The line for the Wear Your Values event last Thursday at Neuehouse in Manhattan wrapped around the block, as people came to celebrate conscious fashion, learn more about sustainable brands, and dance the night away.
Hundreds came to the Remake x Oslo Freedom Forum event to support the ten slow fashion brands that were showcased or to learn more about ethical fashion. The guest list ranged from fashion influencers and press to human rights and environmental activists to fashion designers and students who knew little about our conscious consumer movement. All came to be active members in the conversation for better rights for the people who make our clothes.
Remake’s founder Ayesha thanked attendees for coming to support conscious consumerism, telling the crowd that the night’s festivities are all about “celebrating the women who make our clothes.”
The message of women supporting women was reiterated on Remake’s goodiebag totes which stated “Feminist Fix Fashion.”
The night was full of high energy and inspiration from a runway show of bright blue printed skirts and caftans by There is No Limit Foundation to a virtual reality by Modavanti and BuildRx to a Haitian cotton plantation recreated by BMF Media and Threads International to a sewing tutorial and collaboration by JAHNKOY. There were plenty of sustainable ethical brands to learn about and shop, a DJ’s mixes to dance to, and signature cocktails to drink.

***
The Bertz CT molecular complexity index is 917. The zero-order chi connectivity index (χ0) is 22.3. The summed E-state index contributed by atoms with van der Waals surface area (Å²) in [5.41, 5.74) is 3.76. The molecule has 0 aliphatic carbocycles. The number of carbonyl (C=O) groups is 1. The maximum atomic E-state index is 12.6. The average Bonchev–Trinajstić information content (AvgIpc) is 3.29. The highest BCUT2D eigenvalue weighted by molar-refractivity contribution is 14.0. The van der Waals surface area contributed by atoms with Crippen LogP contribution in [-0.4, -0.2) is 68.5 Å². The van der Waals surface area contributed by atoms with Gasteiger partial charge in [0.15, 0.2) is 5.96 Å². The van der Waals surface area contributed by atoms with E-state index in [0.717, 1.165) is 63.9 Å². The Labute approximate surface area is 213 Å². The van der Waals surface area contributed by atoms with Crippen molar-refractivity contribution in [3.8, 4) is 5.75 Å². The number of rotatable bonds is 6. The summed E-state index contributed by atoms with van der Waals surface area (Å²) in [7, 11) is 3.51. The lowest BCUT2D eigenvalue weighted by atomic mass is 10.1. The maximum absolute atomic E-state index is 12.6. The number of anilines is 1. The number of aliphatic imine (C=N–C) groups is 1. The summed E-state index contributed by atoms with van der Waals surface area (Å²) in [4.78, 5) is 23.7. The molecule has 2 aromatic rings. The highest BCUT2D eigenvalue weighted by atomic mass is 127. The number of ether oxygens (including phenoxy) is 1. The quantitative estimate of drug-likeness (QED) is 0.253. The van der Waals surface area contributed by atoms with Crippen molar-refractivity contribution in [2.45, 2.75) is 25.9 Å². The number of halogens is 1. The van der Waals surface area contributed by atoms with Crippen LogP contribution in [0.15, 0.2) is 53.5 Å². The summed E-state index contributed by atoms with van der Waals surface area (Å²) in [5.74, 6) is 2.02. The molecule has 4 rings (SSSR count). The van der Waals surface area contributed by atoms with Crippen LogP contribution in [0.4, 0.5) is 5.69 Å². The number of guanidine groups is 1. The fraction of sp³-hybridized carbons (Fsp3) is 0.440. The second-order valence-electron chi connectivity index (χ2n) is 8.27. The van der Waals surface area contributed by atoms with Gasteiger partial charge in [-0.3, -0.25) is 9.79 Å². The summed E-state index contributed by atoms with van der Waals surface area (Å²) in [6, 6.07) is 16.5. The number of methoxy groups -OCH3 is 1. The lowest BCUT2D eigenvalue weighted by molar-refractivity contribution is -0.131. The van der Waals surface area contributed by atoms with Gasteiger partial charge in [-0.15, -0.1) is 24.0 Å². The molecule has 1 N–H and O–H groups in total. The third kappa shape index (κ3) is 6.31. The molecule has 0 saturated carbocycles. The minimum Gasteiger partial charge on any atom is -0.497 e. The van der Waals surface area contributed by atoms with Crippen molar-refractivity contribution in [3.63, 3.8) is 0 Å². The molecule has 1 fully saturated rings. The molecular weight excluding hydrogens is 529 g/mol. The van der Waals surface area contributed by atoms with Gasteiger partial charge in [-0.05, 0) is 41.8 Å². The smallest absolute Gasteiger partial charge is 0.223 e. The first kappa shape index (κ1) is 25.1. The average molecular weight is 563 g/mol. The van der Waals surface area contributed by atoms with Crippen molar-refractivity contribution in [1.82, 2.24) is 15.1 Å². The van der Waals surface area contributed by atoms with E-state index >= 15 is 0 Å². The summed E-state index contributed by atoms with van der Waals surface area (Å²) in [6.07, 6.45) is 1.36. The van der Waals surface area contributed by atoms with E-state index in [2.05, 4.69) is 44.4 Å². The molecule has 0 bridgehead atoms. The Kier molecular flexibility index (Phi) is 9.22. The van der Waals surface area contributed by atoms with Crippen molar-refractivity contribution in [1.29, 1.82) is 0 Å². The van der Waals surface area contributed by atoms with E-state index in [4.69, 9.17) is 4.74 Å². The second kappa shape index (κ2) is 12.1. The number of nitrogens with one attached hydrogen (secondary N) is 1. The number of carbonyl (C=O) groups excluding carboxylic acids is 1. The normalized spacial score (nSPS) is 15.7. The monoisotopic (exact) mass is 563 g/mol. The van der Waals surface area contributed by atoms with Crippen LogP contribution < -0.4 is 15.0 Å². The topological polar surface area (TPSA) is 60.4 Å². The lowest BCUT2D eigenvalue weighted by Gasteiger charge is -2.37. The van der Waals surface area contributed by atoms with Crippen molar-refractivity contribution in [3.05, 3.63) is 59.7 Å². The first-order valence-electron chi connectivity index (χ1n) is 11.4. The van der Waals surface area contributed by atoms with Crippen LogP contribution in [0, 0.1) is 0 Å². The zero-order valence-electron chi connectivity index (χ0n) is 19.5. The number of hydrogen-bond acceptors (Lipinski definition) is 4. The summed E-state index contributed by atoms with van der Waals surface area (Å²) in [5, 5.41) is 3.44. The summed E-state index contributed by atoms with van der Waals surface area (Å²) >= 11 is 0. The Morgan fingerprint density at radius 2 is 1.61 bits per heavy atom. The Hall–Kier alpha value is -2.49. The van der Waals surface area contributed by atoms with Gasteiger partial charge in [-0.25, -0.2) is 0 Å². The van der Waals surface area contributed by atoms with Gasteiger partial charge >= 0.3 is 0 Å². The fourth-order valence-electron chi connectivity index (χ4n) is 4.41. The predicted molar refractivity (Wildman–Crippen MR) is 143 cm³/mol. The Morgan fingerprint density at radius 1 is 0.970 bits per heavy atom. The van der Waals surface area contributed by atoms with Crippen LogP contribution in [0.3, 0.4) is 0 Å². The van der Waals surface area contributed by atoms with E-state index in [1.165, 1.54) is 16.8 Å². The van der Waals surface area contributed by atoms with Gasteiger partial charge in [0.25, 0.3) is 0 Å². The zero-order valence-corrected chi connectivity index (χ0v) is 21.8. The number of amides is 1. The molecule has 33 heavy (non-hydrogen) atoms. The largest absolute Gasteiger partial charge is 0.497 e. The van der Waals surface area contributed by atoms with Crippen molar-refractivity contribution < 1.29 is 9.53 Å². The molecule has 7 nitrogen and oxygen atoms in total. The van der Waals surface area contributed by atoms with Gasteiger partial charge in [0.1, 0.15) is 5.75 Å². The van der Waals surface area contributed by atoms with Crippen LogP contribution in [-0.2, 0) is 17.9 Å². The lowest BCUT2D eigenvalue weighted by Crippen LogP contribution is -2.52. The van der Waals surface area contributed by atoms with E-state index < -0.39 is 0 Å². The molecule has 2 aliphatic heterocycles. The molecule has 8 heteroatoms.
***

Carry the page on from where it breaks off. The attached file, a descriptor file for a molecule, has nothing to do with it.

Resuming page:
Guests left inspired about the future of the industry and the power of those who care to change it for the better.
Photo: Guests at the event sported Remake’s “Feminists Fix Fashion” totes to celebrate the woman power–from makers, to designers, to consumers–behind our fashion.
Jessica Thies, a recent graduate and textile designer, decided to attend the event in order to “network with current small businesses that are trying to make a difference in ethical and sustainable fashion and textiles.”
Even one of Neuehouse’s employees who was working the event was impressed by the dedication of all involved to the night’s mission to help those at the bottom of the supply chain.
“The Wear Your Values event brought together a variety of people from multiple industries, from fashion, design and nonprofit. I believe that the current interest in ethical fashion will continue to grow as a trend,” Thies said. “Our industry is one of the highest polluters and can do more to support fair labor around the globe. As consumers and designers, we should all come together and support brands that are trying to change how the current industry functions.”